Sunday, June 08, 2008

Marine Corps court of inquiry criticized

I was on the road most of last week, so I'm behind on my reading. Here's a link to an editorial from this past week's Marine Corps Times criticizing the level of openness in the proceedings and report of the court of inquiry examining the actions of a Marine Corps special operations company in Afghanistan. Here's the crux:
Having promised a full and open inquiry, the Corps held many hearings in secret session, held the findings secret, and released its decision on the disposition of the case on the Friday afternoon before Memorial Day, the perfect time to bury such news in a long holiday weekend.


Anonymous said...

CAAFlog & its readers,

Today, while I was driving, I heard one hour of the most riveting radio I have heard in a long time. "The Prosecutor" is the best one-hour legal story I have heard in my lifetime.

It is a mix of law, politics, ideology, ethics, and personality.

Its a must for CAAFlog and the people who frequent it. People who have been in government service will recognize some of the common themes running through this story. And I won't give away the moral of the story, because each listener will come away with a different lesson.

The story is posted on "This American Life," a Chicago Public Radio station.

Here's the lead:

356: The Prosecutor

A lawyer in the Justice Department gets the professional opportunity of a lifetime: to be the lead prosecutor in one of the first high-profile terrorist cases since 9/11. But things go badly for him. His convictions get overturned, he loses his job, and he ends up on trial himself, in federal court. His accusers? His former colleagues at the Justice department.

Anonymous said...

Is it a true story?

Anonymous said...

YES. The story is TRUE. Its amazing. You must listen to this story. Its YOUR government at work.

Gene Fidell said...

These anonymous posts are irrelevant to this blog (and of course to the original post).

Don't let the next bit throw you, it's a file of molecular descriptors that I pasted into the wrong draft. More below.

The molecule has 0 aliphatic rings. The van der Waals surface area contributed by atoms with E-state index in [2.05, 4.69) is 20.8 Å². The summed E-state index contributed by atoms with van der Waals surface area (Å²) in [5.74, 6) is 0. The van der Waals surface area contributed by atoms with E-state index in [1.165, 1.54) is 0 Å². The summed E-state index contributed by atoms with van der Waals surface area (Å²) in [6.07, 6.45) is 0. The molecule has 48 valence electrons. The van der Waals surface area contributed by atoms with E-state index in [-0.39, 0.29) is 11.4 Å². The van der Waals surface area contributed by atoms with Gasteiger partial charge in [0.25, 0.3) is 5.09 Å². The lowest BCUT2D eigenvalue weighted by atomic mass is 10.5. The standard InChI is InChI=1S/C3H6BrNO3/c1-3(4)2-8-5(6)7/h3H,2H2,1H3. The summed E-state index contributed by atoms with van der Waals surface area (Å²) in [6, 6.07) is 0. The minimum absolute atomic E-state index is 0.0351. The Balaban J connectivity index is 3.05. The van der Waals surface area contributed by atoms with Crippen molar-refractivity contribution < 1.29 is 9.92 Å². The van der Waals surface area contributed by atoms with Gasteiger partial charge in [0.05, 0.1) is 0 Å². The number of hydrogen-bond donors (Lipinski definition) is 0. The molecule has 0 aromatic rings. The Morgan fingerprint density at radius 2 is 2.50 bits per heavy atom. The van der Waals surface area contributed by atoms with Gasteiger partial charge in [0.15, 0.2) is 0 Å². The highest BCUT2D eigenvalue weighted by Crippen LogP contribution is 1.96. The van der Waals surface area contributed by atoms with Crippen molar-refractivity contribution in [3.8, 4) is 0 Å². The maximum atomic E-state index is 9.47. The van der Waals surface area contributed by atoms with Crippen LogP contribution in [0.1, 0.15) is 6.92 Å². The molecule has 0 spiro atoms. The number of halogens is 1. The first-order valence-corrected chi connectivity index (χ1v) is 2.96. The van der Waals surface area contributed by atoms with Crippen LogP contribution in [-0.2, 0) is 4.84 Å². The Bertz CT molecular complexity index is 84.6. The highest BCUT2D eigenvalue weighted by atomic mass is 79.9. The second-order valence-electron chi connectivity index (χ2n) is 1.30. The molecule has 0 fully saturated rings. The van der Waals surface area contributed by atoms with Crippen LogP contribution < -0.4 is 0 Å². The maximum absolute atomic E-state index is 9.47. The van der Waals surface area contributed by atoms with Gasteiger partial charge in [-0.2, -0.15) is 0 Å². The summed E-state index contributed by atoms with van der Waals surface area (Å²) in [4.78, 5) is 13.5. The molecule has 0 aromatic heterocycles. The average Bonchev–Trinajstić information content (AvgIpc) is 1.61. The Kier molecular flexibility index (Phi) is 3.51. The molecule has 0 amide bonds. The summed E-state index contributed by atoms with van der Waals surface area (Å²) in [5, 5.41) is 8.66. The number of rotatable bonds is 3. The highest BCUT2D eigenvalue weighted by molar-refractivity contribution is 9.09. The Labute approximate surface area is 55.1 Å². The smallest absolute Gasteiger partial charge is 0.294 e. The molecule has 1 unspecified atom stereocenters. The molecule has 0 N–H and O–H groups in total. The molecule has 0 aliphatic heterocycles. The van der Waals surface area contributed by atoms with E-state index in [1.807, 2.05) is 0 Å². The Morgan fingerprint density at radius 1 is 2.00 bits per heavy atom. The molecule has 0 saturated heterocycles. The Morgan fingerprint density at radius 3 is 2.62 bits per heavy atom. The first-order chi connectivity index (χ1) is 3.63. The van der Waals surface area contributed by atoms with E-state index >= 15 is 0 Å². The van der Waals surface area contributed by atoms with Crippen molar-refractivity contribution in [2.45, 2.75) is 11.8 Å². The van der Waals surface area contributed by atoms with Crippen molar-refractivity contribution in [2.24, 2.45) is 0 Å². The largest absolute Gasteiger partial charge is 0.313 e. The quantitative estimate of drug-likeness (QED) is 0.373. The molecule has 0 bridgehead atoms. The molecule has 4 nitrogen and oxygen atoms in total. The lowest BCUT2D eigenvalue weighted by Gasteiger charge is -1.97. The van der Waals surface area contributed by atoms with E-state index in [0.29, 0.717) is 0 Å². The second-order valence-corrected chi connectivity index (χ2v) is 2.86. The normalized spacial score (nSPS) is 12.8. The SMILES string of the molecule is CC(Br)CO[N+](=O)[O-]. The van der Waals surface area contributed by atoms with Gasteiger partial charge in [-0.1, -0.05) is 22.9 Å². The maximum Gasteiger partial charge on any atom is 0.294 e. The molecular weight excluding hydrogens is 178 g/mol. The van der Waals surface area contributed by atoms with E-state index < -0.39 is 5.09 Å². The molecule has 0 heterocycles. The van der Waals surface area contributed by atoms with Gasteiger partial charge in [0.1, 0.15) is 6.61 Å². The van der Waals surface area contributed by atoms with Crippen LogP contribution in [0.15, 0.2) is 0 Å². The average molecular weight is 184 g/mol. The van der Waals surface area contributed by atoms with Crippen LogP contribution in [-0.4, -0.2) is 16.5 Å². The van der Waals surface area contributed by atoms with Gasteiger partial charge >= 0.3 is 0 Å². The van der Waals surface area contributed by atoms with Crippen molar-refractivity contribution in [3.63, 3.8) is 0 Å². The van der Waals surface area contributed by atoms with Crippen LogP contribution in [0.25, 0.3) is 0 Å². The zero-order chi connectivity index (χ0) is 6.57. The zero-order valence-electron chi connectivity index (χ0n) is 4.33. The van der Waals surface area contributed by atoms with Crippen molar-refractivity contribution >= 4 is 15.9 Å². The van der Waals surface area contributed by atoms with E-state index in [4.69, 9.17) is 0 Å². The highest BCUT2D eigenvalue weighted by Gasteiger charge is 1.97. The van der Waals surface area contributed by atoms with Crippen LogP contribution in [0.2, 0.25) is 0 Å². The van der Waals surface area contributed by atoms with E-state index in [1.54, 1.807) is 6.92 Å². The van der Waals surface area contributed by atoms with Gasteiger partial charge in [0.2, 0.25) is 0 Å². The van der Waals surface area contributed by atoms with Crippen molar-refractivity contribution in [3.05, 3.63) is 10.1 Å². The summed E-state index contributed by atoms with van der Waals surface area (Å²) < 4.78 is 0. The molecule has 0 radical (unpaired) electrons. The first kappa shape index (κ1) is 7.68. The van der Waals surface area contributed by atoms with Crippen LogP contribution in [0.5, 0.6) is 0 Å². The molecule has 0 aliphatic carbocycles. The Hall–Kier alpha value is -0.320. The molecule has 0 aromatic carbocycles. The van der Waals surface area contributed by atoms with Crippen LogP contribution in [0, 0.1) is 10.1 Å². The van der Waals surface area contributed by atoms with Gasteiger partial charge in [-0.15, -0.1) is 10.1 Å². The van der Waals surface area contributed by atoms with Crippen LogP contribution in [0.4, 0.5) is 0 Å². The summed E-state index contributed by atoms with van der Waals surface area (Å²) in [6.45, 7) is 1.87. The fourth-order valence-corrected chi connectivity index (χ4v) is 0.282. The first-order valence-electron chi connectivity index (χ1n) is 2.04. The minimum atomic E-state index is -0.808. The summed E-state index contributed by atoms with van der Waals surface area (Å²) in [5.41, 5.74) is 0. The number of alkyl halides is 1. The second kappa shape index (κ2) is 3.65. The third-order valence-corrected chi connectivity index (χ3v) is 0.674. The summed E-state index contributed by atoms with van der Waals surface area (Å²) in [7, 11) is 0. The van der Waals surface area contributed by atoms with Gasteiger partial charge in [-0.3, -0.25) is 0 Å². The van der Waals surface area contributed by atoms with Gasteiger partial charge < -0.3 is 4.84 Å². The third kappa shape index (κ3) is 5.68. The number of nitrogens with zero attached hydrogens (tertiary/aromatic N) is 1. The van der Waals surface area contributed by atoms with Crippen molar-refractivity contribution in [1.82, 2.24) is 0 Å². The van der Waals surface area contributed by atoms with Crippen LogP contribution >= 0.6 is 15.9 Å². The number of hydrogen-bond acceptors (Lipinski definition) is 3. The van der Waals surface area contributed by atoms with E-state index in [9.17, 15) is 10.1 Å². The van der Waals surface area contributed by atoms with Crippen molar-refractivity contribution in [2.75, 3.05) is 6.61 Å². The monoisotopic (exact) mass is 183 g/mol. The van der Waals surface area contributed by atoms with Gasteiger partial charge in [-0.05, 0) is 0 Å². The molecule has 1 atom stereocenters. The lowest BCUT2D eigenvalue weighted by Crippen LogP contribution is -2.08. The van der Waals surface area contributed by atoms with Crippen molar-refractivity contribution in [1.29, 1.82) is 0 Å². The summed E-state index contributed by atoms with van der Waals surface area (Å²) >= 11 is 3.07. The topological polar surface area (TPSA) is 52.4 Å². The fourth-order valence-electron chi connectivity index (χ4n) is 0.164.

Anonymous said...


I understand your concern. I am a regular CAAF reader and mostly concerned with military justice.

But there is no other place to post on related news stories.

The military hook in this story is deals with the inherent issues of government service. Please take the time and listen to this story and you will NOT go away feeling that the story is irrelevant to military justice.

Anonymous said...

Anyone have any thoughts on the future of the U.S. military commissions? To trial the terrorists?

Anonymous said...

Thanks to whoever posted that radio show about Richard Convertino. I thought it was provocative and interesting.

t galvin said...

RE: MSOC-F Marines expelled from Afghanistan by Army Gen. F. Kearney

There was never any evidence other than the word of the Afghans that any civilians were killed.

The various lists of injured and dead civilians cannot be verified by any source. The Army did not check the solatia list, instead, accepted the list from the Nangahar governor. Afghan testimony contained numerous instances of fraud. Tribal elders told some citizens to say they were injured to receive money.

Within 15 minutes of the attack, the first team of Military Police arrived on the scene; they saw no injured people or dead bodies other than the body parts of the suicide bomber.

No bodies were recovered; there were no autopsies, no forensic evidence.

Yet news articles continue to state that the Marines killed civilians.

Also debunked was Col. (now General) Nicholson’s accusation that the Marines killed 19 civilians. By accusing the Marines of killing 19 civilians and publicly apologizing and handing out money and turbans, like Santa Claus, Army Col. (now General) Nicholson played into the hands of our enemies, thereby demoralizing and undermining our troops. It was entirely untrue, but the truth didn’t matter. He had a great opportunity to demonstrate that in our democracy, a person is innocent until proven guilty, and he handed a huge victory to the Taliban. (Nicholson pays the terrorists.)